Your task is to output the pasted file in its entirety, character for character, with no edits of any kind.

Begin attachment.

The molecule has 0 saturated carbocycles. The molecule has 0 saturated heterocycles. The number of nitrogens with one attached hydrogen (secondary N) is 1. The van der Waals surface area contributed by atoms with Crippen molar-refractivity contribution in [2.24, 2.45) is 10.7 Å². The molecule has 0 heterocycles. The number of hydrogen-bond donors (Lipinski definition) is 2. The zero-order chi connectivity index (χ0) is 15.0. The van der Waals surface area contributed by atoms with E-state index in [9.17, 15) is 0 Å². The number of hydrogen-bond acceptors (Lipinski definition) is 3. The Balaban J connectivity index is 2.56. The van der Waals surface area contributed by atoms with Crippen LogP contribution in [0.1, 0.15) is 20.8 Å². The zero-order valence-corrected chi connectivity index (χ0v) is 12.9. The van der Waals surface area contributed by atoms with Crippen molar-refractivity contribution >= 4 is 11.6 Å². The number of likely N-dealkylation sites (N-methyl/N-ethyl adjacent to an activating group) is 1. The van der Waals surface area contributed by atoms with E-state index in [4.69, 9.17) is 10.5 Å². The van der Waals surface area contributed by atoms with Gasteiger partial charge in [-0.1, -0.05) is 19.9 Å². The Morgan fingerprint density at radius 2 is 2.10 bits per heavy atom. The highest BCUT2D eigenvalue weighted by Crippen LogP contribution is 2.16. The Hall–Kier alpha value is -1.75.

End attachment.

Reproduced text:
The molecule has 0 saturated carbocycles. The molecule has 0 saturated heterocycles. The number of nitrogens with one attached hydrogen (secondary N) is 1. The van der Waals surface area contributed by atoms with Crippen molar-refractivity contribution in [2.24, 2.45) is 10.7 Å². The molecule has 0 heterocycles. The number of hydrogen-bond donors (Lipinski definition) is 2. The zero-order chi connectivity index (χ0) is 15.0. The van der Waals surface area contributed by atoms with E-state index in [9.17, 15) is 0 Å². The number of hydrogen-bond acceptors (Lipinski definition) is 3. The Balaban J connectivity index is 2.56. The van der Waals surface area contributed by atoms with Crippen LogP contribution in [0.1, 0.15) is 20.8 Å². The zero-order valence-corrected chi connectivity index (χ0v) is 12.9. The van der Waals surface area contributed by atoms with Crippen molar-refractivity contribution >= 4 is 11.6 Å². The number of likely N-dealkylation sites (N-methyl/N-ethyl adjacent to an activating group) is 1. The van der Waals surface area contributed by atoms with E-state index in [4.69, 9.17) is 10.5 Å². The van der Waals surface area contributed by atoms with Gasteiger partial charge in [-0.1, -0.05) is 19.9 Å². The Morgan fingerprint density at radius 2 is 2.10 bits per heavy atom. The highest BCUT2D eigenvalue weighted by Crippen LogP contribution is 2.16. The Hall–Kier alpha value is -1.75.